No. 6646) in relation to Sections 90 and 92 (of the Omnibus Election Code). That objective is of special importance and urgency in a
country which, like ours, is characterized by extreme disparity in income distribution between the economic elite and the rest of
society, and by the prevalence of poverty, with the bulk of our population falling below that "poverty line." It is supremely important,
however, to note that objective is not only a concededly legitimate one; it has also been given constitutional status by the terms of
Article IX(C) (4) of the 1987 Constitution which provides as follows:

Sec. 4. The Commission [on Elections] may, during the election period, supervise or regulate the enjoyment or
utilization of all franchises or permits for the operation of transportation and other public utilities, media of
communication or information, all grants, special privileges, or concessions granted by the Government or any
subdivision, agency, or instrumentality thereof, including any government-owned or controlled corporation or its
subsidiary. Such supervision or regulation shall aim to ensure equal opportunity, time, and space, and the right to
reply, including reasonable, equal rates therefor,for public information campaigns and forums among candidates in
connection with the objective of holding free, orderly, honest, peaceful, and credible elections. (Emphasis supplied)

The Comelec has thus been expressly authorized by the Constitution to supervise or regulate the enjoyment or utilization of the
franchises or permits for the operation of media of communication and information. The fundamental purpose of such "supervision
or regulation" has been spelled out in the Constitution as the ensuring of "equal opportunity, time, and space, and the right to reply,"
as well as uniform and reasonable rates of charges for the use of such media facilities, in connection with "public information
campaigns and forums among candidates." 1

It seems a modest proposition that the provision of the Bill of Rights which enshrines freedom of speech, freedom of expression and
freedom of the press (Article III [4], Constitution) has to be taken in conjunction with Article IX (C) (4) which may be seen to be a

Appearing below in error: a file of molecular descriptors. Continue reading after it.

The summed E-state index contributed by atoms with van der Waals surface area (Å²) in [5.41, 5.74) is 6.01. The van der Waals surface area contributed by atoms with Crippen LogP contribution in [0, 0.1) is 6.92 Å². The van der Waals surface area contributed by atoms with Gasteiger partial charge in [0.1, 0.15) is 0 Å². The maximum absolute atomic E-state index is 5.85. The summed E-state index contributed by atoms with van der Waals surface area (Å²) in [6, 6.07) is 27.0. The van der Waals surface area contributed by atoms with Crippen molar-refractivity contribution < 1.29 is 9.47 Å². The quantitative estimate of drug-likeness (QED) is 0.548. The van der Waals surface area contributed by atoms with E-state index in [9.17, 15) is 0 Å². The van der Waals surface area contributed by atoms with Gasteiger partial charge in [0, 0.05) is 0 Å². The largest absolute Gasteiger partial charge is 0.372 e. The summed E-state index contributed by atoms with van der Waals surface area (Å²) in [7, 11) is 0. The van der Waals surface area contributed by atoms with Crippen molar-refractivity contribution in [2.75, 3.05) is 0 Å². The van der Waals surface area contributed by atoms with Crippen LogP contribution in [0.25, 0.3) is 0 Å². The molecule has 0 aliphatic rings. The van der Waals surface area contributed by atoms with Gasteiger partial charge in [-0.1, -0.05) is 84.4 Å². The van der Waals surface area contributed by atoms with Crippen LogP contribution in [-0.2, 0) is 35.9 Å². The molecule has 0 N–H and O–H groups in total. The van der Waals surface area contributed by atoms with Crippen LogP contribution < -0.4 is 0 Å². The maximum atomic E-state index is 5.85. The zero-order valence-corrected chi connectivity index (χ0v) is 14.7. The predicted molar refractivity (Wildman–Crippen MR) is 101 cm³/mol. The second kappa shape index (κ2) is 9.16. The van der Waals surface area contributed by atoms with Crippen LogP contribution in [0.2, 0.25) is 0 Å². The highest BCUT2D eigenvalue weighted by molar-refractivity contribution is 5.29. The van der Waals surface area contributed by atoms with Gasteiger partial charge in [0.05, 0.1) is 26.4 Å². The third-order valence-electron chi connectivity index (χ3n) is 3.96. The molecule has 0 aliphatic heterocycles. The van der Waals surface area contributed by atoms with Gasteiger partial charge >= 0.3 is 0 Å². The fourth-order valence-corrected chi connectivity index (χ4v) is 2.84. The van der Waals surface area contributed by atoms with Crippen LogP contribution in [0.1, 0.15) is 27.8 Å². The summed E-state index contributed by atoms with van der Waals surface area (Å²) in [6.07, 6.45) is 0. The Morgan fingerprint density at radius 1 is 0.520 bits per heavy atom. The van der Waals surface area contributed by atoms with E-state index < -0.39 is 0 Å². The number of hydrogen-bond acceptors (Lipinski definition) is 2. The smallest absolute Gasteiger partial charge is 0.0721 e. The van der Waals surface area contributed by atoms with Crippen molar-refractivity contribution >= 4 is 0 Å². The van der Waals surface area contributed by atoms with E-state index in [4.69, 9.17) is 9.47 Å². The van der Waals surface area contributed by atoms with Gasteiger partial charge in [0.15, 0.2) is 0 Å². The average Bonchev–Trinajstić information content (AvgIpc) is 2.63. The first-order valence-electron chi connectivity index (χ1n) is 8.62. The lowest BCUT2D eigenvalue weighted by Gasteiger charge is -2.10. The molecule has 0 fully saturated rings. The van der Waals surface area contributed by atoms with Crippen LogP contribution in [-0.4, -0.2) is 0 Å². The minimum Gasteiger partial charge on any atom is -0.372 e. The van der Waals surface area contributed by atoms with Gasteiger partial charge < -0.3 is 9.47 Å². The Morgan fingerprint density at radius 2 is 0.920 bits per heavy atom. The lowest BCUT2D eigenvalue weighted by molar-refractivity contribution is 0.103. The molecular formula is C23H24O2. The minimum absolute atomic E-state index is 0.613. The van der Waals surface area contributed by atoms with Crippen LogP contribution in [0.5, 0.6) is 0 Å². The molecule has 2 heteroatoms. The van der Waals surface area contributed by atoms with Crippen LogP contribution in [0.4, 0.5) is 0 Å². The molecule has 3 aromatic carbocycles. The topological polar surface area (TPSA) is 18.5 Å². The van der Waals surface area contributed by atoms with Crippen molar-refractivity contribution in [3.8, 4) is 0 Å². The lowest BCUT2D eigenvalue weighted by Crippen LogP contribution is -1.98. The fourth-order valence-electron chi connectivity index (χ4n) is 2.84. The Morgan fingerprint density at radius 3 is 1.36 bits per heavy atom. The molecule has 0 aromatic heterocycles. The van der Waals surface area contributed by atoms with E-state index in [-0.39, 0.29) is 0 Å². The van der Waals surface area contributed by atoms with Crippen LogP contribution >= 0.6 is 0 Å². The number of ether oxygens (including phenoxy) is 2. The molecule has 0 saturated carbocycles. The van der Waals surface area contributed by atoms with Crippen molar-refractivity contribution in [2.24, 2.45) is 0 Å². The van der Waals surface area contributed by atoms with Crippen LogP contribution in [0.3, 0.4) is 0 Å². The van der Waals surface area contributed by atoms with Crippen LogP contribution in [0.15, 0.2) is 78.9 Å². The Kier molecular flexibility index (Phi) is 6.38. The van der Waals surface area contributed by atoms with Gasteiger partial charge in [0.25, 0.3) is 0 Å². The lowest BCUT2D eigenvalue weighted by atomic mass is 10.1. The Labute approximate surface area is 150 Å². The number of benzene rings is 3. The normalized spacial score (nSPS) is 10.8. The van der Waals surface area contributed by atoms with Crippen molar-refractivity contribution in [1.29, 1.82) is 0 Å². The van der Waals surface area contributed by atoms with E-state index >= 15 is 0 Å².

special provision applicable during a specific limited period i.e., "during the election period." It is difficult to overemphasize the
special importance of the rights of freedom of speech and freedom of the press in a democratic polity, in particular when they relate
to the purity and integrity of the electoral process itself, the process by which the people identify those who shall have governance
over them. Thus, it is frequently said that these rights are accorded a preferred status in our constitutional hierarchy. Withal, the
rights of free speech and free press are not unlimited rights for they are not the only important and relevant values even in the most
democratic of polities. In our own society, equality of opportunity to proffer oneself for public office, without regard to the level of
financial resources that one may have at one's disposal, is clearly an important value. One of the basic state policies given
constitutional rank by Article II, Section 26 of the Constitution is the egalitarian demand that "the State shall guarantee equal access
to opportunities for public service and prohibit political dynasties as may be defined by law." 2
The technical effect of Article IX (C) (4) of the Constitution may be seen to be that no presumption of invalidity arises in respect of
exercises of supervisory or regulatory authority on the part of the Comelec for the purpose of securing equal opportunity among
candidates for political office, although such supervision or regulation may result in some limitation of the rights of free speech and
free press. For supervision or regulation of the operations of media enterprises is scarcely conceivable without such accompanying
limitation. Thus, the applicable rule is the general, time-honored one that a statute is presumed to be constitutional and that the
party asserting its unconstitutionality must discharge the burden of clearly and convincingly proving that assertion. 3

Put in slightly different terms, there appears no present necessity to fall back upon basic principles relating to the police power of the
State and the requisites for constitutionally valid exercise of that power. The essential question is whether or not the assailed
legislative or administrative provisions constitute a permissible exercise of the power of supervision or regulation of the operations
of communication and information enterprises during an election period, or whether such act has gone beyond permissible
supervision or regulation of media operations so as to constitute unconstitutional repression of freedom of speech and freedom of
the press. The Court considers that Section 11 (b) has not gone outside the permissible bounds of supervision or regulation of media
operations during election periods.

In the constitutional assaying of legislative provisions like Section 11 (b), the character and extent of the limitations resulting from the
particular measure being assayed upon freedom of speech and freedom of the press are essential considerations. It is important to
note that the restrictive impact upon freedom of speech and freedom of the press of Section 11 (b) is circumscribed by certain
important limitations.

Firstly, Section 11 (b) is limited in the duration of its applicability and enforceability. By virtue of the operation of Article IX (C) (4) of